Retailing giant Wal-Mart aims to double the amount of solar power it uses over the next 18 months.
BP Solar will install panels on rooftops of 10 to 20 stores and distribution centers in California, according to USA Today.
This follows the news from earlier this month that Wal-Mart installed solar at 18 Wal-Mart and Sam’s Club stores, along with two warehouses in California and Hawaii. The solar projects supply 20-30 percent of the electricity needed at the locations, according to the story.
Wal-Mart is not paying for the solar arrays. Rather, it is entering into a 10-year power purchase contract to pay a set rate for electricity from BP Solar, which makes, installs, owns and maintains the systems.
Wal-Mart is paying equal to or less than market rates for the electricity and, in the initial projects, the retailer has achieved a “moderate savings,” David Ozment, Wal-Mart’s energy director, said in the story.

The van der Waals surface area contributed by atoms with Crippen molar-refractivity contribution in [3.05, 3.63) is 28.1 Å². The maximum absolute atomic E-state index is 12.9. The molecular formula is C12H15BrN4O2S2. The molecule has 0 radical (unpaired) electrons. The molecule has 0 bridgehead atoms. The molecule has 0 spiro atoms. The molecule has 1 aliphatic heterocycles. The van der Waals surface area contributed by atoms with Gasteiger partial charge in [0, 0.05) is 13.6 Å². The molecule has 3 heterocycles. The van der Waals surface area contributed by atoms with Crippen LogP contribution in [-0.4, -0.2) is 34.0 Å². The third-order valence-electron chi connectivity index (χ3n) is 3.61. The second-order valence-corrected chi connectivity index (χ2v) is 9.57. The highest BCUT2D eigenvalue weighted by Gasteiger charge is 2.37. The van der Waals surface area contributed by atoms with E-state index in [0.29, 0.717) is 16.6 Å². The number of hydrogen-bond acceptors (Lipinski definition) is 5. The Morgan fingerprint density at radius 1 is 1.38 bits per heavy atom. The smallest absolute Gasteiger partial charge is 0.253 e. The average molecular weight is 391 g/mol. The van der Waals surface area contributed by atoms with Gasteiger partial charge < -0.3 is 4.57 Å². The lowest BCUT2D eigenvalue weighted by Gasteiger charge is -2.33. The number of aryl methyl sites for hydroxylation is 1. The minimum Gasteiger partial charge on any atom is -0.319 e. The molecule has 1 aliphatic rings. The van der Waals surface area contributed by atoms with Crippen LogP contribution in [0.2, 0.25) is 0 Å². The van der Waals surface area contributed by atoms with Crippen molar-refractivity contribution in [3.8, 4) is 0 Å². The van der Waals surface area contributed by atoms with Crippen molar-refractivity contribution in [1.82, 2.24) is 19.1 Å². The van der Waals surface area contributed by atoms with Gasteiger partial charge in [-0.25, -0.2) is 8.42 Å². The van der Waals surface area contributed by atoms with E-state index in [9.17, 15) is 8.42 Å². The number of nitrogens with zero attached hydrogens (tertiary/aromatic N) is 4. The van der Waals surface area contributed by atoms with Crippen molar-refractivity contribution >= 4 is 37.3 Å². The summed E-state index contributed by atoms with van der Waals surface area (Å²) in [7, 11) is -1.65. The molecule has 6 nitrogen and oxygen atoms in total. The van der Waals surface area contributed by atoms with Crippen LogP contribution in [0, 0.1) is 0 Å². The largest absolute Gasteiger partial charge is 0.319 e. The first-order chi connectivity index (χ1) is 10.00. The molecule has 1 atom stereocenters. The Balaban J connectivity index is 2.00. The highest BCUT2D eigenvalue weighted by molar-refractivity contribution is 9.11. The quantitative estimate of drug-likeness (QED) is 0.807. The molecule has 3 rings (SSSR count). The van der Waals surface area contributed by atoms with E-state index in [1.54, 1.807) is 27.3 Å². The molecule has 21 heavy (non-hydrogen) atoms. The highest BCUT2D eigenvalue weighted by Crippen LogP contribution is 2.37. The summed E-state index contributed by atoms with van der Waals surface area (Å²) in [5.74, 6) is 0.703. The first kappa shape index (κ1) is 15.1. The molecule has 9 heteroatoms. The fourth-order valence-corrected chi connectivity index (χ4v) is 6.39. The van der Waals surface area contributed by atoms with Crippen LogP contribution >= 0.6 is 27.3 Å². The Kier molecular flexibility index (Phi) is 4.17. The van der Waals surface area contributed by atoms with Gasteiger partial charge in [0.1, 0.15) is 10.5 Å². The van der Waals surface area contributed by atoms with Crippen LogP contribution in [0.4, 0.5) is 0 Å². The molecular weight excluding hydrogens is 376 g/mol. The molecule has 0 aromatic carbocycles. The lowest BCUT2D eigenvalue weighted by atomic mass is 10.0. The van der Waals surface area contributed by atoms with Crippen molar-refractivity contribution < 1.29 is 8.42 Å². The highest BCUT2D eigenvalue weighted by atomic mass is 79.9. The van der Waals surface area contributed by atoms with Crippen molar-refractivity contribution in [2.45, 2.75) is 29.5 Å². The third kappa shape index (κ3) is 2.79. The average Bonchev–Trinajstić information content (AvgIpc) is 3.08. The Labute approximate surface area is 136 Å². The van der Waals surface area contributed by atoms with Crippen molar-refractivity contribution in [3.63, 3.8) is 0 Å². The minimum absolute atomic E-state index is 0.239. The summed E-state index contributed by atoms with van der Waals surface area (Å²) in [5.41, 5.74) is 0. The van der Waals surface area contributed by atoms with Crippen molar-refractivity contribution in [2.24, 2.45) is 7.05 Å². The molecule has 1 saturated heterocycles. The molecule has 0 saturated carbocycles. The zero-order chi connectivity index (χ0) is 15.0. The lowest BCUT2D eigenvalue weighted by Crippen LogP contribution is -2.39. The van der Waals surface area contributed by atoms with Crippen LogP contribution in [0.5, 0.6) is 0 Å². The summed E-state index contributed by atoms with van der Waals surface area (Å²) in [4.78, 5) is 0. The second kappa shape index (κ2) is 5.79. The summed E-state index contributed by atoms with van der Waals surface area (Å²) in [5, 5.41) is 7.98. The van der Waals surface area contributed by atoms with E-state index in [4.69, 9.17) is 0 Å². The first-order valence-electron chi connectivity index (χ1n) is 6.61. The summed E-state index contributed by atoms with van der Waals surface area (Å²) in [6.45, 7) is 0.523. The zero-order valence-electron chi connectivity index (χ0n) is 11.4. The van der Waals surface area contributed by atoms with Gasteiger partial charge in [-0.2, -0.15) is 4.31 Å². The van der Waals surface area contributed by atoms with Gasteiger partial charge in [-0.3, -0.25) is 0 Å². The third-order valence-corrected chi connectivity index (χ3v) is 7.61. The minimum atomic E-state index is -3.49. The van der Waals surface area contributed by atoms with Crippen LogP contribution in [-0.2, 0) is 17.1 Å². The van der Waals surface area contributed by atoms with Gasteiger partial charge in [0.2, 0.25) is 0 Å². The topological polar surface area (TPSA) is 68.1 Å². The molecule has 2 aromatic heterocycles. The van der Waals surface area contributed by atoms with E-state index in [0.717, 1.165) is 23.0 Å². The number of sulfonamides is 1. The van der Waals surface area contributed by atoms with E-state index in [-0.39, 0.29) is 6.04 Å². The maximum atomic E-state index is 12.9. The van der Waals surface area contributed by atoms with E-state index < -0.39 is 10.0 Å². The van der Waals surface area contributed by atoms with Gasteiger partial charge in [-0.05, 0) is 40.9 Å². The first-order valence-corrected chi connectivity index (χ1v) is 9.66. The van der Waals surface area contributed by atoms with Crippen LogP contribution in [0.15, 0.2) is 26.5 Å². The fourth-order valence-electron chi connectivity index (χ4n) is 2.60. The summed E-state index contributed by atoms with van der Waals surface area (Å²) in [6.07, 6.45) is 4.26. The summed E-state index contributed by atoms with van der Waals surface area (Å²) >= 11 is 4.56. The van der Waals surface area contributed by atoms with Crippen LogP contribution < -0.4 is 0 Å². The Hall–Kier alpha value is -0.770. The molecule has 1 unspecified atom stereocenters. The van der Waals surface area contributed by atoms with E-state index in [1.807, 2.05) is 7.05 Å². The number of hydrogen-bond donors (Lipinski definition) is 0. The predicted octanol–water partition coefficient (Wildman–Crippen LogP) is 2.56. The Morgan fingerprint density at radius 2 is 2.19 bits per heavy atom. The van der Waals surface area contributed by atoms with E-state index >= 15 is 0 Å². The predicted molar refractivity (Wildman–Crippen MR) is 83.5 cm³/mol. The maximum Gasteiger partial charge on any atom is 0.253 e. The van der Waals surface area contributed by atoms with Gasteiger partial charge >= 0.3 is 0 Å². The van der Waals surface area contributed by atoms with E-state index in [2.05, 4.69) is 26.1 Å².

Wal-Mart likely would have to spend more than $2 million per store if it purchased the solar setups, according to the USA Today story.
It is estimated that all of Wal-Mart’s solar projects will generate the equivalent of electricity used by 2,600 homes. The solar arrays should eliminate 22,500 metric tons of carbon-dioxide emissions a year, or the same as taking 4,000 cars off the road, according to the story.
Wal-Mart is considering adding solar arrays to other locations.
Kim Saylors-Laster, Wal-Mart’s vice president of energy, said in the article that Wal-Mart projects that electricity rates will rise over the next few years as fossil fuel costs track upward. Solar prices are stable, however, because there are no fuel costs, she said, adding, “We really look for the longer term.”
Recently, Wal-Mart said it wants to eliminate all waste by reducing, recycling or reusing everything that comes into its 4,100 American stores by 2025, and for Asda, its British operation, the target is 2010. For instance, the company has a plan to recycle styrofoam packaging.